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Tuesday, July 3, 2012

Arctic To The Max

Florian Schulz paints a diverse and lively picture of the landscape and its wildlife in a new book that’s accompanying an IMAX film

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Thick-billed murres rest on a pool of meltwater that has formed on top of the sea ice, Chukchi Sea, Alaska.

Wind blowing across a glacier front picks up snow and ice crystals that are illuminated by the setting sun, Svalbard, Norway.
The Arctic is known for its giant peaks, icy glaciers and raw unrivaled beauty that few ever get to experience in person. The limited access has a lot to do with why it's such a popular place for photographers. Call to mind the first image that pops in your head when the Arctic is mentioned and some combination of polar bears, ice and snow-packed peaks is probably part of it. And while that image is the cover shot of a new book by Florian Schulz called To The Arctic, you don't have to turn very many pages to discover that it isn't the only view Schulz is taking.

Spending just a week or two anywhere makes it difficult to really deliver a full account of what that place is like. This is especially true of the Arctic, and it's part of the reason why that iconic shot of a polar bear roaming over a white frozen tundra is how many of us view an environment that can be as colorful, diverse and alive as any other out there.

Europe's largest ice field, the Austfonna ice cap, provides a maze of ice floes where a mother polar bear and her cubs can rest, Svalbard, Norway.
A large flock of birds flies north against a bright blue sky to nest. Thousands of caribou cross a huge bright green field lined by blue mountains. A snowy owl drenched in golden light sits on its remaining clutch to warm a chick that has already hatched. These scenes embody what life in the Arctic looks like as much as those captivating polar bears do, and Schulz, who has spent most of the last few years documenting the region, goes to great lengths to deliver a definitive visual account of the land and its wildlife throughout the year.

"I wanted to create something that gives people a broader vision of this place," he explains. "People tend to think it's this wasteland or this white nothingness, but it's much more than just this frozen place. The number of seals, polar bears with cubs, bird species, migratory caribou and other wildlife surprises people who haven't spent much time there."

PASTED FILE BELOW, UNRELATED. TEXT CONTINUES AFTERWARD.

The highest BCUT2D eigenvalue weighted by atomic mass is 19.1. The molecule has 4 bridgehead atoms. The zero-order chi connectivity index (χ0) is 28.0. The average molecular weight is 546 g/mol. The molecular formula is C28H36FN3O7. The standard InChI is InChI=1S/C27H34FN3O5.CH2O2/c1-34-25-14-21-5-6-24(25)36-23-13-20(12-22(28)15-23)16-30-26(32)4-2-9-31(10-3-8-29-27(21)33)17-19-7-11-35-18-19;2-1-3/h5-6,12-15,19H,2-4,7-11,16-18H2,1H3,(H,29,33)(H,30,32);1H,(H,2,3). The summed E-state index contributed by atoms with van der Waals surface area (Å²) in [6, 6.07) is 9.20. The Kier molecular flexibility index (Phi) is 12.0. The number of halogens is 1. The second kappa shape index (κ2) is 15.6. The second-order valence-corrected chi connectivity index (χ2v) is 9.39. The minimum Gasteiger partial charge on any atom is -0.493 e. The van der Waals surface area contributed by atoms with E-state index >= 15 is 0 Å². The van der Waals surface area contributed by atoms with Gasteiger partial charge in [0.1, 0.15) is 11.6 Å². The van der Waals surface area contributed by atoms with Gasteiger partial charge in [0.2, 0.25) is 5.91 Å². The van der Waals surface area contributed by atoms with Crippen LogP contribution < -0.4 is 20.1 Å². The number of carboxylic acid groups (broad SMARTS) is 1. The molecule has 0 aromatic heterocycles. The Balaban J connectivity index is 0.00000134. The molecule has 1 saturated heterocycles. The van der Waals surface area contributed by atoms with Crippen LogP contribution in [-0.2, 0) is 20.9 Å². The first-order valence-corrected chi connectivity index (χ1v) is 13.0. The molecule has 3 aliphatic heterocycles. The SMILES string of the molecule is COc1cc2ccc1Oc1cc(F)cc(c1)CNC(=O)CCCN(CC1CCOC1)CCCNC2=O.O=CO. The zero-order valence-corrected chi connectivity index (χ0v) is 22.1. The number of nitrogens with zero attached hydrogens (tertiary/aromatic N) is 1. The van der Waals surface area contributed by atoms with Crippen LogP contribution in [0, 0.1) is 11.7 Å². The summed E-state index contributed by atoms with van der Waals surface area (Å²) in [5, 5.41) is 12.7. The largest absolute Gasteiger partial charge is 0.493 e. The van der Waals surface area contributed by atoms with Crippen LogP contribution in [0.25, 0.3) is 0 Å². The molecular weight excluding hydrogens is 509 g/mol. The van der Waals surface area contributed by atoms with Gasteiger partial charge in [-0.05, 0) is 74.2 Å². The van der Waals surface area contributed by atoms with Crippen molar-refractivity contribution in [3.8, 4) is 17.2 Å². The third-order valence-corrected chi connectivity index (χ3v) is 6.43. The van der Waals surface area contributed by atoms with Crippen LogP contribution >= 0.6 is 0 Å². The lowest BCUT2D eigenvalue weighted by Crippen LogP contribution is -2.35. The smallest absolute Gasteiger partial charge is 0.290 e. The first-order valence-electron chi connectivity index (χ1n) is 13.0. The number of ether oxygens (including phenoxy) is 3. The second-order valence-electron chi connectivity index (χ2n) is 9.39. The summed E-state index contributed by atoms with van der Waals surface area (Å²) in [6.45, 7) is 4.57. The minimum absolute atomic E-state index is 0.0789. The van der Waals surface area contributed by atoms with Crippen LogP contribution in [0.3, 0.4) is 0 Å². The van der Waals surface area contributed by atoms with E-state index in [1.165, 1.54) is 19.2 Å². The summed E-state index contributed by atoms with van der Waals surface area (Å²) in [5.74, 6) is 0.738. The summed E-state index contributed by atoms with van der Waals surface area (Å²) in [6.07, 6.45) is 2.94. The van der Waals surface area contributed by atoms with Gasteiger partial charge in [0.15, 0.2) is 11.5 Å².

While there are a handful of hot spots, it's a relatively low number because of how remote the region is, and that means photographers who do go there tend to visit the same places and get the same shots. But Schulz, who's no stranger to the field as he spends eight to 10 months a year working away from home, had time and access on his side. Over the last six years, he has spent a total of 15 months in the Arctic. He has traveled more than 2,500 miles on snow machines, hundreds more with traditional Inuit guides and their sled dogs, and logged more than 100 hours shooting from airplanes.

Musk ox bulls walk through a blizzard toward the setting sun, northwestern Alaska.
The work was all part of Schulz's ongoing B2B (Baja to Beaufort) conservation project, which emphasizes the importance of protecting natural corridors in the West to preserve habitats of endangered species. But his work took a slight turn when he crossed paths with an IMAX film crew that was doing its own documentary on the region. Director Greg MacGillivray, a prolific IMAX filmmaker, and his crew were filming a project on caribou when Schulz hooked up with them. He went on some expeditions with the crew as they were filming in places that he had already photographed from the air. The partnership continued to MacGillivray's next project, a documentary about a polar bear mother and her two young cubs traveling across the pack ice on the Barents Sea off the coast of Svalbard, Norway, with plans for Schulz to create a companion book to the film.

While the film follows the polar bear family as it hunts, plays and sleeps on the ice throughout the course of one week, the book is meant as a way of introducing other animals into the narrative. The images offer a window into what their lives are like over all four seasons and shows why they're so uniquely suited for surviving the Arctic environment. To do this, Schulz photographed by land, sea and air. Working alongside a film crew suited his style well because he prefers to capture wildlife in a way that shows their connection to the surrounding landscape, and that was essentially the central purpose of the film.


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